If you’re a California employer, perhaps no single law strikes fear into your heart quite as much as the Labor Code Private Attorneys General Act of 2004 (PAGA). PAGA allows individual “aggrieved employees” to bring representative actions on behalf of themselves and other aggrieved employees to recover civil penalties for Labor Code violations, sometimes extracting staggering amounts from employers. However, a pair of recent appellate court cases in California granted significant procedural “wins” to employers in PAGA cases. While these are limited victories, California employers should celebrate any good news on the PAGA front.
Defective PAGA Letter May Invalidate PAGA Claims
Under PAGA, an employee is required to provide written notice to the employer and the Labor and Workforce Development Agency (LWDA) before filing a lawsuit. The purpose of this notice requirement is to afford the LWDA with the opportunity to decide whether to investigate a case before an employee may file a civil lawsuit on their own.
A recent case underscored the importance of accuracy in these written PAGA letters. In Khan v. Dunn-Edwards Corporation, Cal. Ct. App., January 4, 2018, a former employee alleged that his employer failed to pay final wages immediately upon termination, and that his final paystub was inaccurate. However, his PAGA notice to LWDA and to the employer referred only to his individual claims and made no mention of any other Labor Code violations; moreover, it did not reference any other current or former employees besides himself. The trial court granted summary judgment to the employer on the grounds that the employee’s PAGA notice was insufficient, dismissing the case.
Earlier this month, the Court of Appeal upheld this decision. “Because his notice expressly applied only to him,” the court said, “it failed to give the LWDA an adequate opportunity to decide whether to allocate resources to investigate Khan’s representative action. Because Khan referred only to himself, the agency may have determined that no investigation was warranted. Additionally, the notice failed to provide the employer with an adequate opportunity to respond to the agency since the notice suggested only an individual violation.”
While this case may represent a unique set of facts, it does highlight the importance of carefully reviewing PAGA notices for this kind of accuracy. Recently, some courts have been strictly applying the PAGA notice requirements set forth in the statute as a mandatory procedural prerequisite. Employers (and their counsel) should carefully check any PAGA letters to see whether any similar inadequacies may potentially invalidate PAGA claims.
PAGA Claims May Fail Following Individual Settlement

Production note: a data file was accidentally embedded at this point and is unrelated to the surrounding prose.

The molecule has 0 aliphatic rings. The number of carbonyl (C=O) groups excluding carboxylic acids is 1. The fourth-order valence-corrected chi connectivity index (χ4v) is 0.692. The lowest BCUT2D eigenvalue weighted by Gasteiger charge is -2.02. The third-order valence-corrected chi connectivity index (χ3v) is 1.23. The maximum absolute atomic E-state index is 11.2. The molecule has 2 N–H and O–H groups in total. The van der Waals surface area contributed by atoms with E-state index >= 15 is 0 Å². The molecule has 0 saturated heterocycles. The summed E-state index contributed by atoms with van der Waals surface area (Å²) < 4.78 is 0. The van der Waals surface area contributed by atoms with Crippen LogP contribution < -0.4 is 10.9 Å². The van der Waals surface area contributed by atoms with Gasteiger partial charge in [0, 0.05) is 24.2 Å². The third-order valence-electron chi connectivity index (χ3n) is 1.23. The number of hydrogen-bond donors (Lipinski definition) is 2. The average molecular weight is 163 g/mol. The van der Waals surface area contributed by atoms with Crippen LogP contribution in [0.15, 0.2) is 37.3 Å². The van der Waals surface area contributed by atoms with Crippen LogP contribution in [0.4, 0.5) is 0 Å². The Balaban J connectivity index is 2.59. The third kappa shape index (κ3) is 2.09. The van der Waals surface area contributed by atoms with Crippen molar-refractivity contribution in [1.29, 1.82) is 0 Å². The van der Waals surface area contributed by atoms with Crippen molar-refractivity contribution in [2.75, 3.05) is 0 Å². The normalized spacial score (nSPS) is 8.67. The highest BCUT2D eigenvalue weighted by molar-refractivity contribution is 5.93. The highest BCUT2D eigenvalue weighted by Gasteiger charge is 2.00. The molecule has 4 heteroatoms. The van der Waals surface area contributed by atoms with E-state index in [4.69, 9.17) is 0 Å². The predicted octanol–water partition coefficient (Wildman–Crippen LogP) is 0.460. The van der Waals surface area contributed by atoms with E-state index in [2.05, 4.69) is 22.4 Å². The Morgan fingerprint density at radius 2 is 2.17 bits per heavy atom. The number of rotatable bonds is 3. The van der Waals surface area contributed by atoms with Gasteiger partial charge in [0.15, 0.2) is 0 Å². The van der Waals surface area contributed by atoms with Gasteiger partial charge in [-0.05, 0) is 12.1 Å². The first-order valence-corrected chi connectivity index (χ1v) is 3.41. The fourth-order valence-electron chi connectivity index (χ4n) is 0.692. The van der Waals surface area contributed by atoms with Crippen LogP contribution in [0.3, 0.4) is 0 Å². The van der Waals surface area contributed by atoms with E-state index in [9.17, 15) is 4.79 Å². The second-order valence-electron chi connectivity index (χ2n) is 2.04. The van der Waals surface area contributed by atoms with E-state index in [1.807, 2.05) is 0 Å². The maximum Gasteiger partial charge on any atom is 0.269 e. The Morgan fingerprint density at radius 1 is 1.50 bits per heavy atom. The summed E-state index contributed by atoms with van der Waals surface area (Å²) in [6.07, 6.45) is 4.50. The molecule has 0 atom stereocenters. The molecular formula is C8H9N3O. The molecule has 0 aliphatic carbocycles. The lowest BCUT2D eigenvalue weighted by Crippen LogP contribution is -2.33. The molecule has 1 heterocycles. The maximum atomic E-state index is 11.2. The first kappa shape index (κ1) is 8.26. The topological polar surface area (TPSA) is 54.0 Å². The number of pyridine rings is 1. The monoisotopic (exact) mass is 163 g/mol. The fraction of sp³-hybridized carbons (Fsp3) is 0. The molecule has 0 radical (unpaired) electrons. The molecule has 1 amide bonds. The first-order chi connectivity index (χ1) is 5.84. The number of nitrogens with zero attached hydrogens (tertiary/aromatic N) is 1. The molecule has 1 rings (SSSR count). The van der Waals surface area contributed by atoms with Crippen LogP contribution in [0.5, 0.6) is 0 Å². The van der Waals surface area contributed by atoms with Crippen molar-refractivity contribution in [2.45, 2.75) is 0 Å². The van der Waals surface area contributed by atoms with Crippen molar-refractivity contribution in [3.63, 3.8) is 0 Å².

In another recent case, the court determined that a plaintiff who settled his individual claims against his employer was barred from subsequently continuing with claims under PAGA. In Kim v. Reins International California, Inc., Cal. Ct. App., December 29, 2017, the plaintiff alleged a number of violations against his employer, including overtime exemption misclassification claims. The plaintiff alleged individual claims, class action claims, and claims under PAGA for these alleged violations.
Because the employee had signed an arbitration agreement, his individual claims were sent to arbitration and his PAGA claims were put on hold until the conclusion of the arbitration. During the arbitration, the plaintiff settled his individual claims for $20,000 plus attorney’s fees. As part of the settlement agreement, he dismissed his individual and class claims, leaving only the PAGA claims intact.
The employer filed a motion for summary adjudication of the PAGA claims, arguing that there could no longer be a representative cause of action under PAGA once the plaintiff settled all of his individual claims. The trial court agreed and the Court of Appeal affirmed, stating, “We hold that where an employee has brought both individual claims and a PAGA claim in a single lawsuit, and then settles and dismisses the individual employment causes of action with prejudice, the employee is no longer an ‘aggrieved employee’ as that term is defined in the PAGA, and therefore that particular plaintiff no longer maintains standing under PAGA.”
Again, this case reflects a rather unique set of facts. And the court was careful to point out that the dismissal of the lawsuit only affected the plaintiff’s standing as the PAGA representative. Another “aggrieved employee” in a position substantially similar to the plaintiff could assert such PAGA claims.
The case is also likely to be appealed to the California Supreme Court. However, in the meantime, California employers should take note of this decision as a welcome development. This decision also features an in-depth discussion of PAGA’s standing requirements, which may be useful in future cases or litigation.
PAGA is a sore subject for many California employers. These recent decisions, while limited in application, represent a rare glimmer of hope that California courts are beginning to grapple with some of the procedural issues around PAGA in a light favorable to employers. One can only hope that this is the beginning of a trend that may afford much-needed and long-overdue PAGA relief for California employers. Much more needs to be done and, ideally, the state legislature will step in to clean up the PAGA mess. But, in the meantime, California employers should celebrate some rare good news on the PAGA front.